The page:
Languages with no official status[edit]


Treasure Language[edit]

A treasure language is one of the thousands of small languages still spoken in the world today. The term was proposed by the Rama people of Nicaragua as an alternative to heritage language, indigenous language, and "ethnic language", names that are considered pejorative in the local context.[12] The term is now also used in the context of public storytelling events.[13]

The term "treasure language" references the desire of speakers to sustain the use of their mother tongue into the future:

[The] notion of treasure fit the idea of something that had been buried and almost lost, but was being rediscovered and now shown and shared. And the word treasure also evoked the notion of something belonging exclusively to the Rama people, who now attributed it real value and had become eager and proud of being able to show it to others.[12]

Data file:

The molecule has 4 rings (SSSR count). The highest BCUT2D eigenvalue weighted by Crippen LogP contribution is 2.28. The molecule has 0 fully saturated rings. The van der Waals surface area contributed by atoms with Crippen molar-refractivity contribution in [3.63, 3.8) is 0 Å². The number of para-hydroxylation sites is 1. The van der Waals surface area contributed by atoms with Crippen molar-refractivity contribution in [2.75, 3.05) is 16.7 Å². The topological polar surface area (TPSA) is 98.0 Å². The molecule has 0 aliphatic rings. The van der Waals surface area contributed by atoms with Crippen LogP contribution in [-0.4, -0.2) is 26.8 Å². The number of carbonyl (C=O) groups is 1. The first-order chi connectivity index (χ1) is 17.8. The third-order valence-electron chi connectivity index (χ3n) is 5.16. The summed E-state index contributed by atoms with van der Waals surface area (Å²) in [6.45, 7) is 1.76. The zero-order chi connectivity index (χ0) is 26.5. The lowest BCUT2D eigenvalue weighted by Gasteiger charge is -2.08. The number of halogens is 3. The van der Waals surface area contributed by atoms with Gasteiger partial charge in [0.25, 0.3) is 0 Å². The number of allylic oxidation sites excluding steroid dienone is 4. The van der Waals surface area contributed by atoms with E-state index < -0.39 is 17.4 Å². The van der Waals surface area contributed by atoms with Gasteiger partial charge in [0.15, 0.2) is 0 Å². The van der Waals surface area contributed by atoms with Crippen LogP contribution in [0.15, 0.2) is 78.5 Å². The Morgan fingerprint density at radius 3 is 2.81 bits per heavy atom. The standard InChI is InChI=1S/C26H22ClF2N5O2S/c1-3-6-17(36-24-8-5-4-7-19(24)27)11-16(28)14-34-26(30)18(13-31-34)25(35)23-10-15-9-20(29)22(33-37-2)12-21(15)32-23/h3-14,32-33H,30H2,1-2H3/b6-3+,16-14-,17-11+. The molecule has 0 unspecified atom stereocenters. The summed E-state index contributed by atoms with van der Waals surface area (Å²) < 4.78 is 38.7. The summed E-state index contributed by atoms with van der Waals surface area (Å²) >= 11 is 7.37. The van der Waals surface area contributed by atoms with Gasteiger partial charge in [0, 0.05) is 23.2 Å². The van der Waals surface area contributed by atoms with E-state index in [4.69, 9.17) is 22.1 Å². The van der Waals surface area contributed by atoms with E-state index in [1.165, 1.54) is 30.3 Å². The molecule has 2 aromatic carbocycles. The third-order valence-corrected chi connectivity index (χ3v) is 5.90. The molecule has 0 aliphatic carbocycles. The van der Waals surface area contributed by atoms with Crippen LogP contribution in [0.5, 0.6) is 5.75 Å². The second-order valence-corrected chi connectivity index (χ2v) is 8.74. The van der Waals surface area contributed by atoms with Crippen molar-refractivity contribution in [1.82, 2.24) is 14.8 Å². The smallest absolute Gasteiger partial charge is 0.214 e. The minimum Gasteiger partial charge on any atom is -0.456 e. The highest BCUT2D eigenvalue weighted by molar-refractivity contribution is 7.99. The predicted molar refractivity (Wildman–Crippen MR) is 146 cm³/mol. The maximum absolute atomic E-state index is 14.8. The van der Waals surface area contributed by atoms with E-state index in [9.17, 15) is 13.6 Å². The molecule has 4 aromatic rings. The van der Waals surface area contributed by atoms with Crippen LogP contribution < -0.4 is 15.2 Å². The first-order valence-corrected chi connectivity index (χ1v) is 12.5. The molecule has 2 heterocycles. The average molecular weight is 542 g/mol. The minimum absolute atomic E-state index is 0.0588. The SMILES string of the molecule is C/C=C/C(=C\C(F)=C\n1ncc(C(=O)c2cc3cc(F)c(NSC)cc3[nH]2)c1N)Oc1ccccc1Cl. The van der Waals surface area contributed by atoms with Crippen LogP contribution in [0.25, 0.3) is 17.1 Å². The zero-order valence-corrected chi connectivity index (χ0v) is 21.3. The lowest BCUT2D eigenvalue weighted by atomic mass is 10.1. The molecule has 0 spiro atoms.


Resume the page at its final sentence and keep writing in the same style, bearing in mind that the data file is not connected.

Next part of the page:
Accordingly, the term is distinct from endangered language for which objective criteria are available, or heritage language which describes an end-state for a language where individuals are more fluent in a dominant language.[14]

See also[edit]


  1. ^ ONU members
  2. ^ "Ethnologue statistics". Summary by world area | Ethnologue. SIL.
  3. ^ Hult, F.M. (2004). "Planning for multilingualism and minority language rights in Sweden", Language Policy, 3(2), 181–201.
  4. ^ Tomasz Kamusella. 2021. Russian and English: Minority Languages in Europe? (pp 137-150). Slavica Wratislaviensia. Vol 174.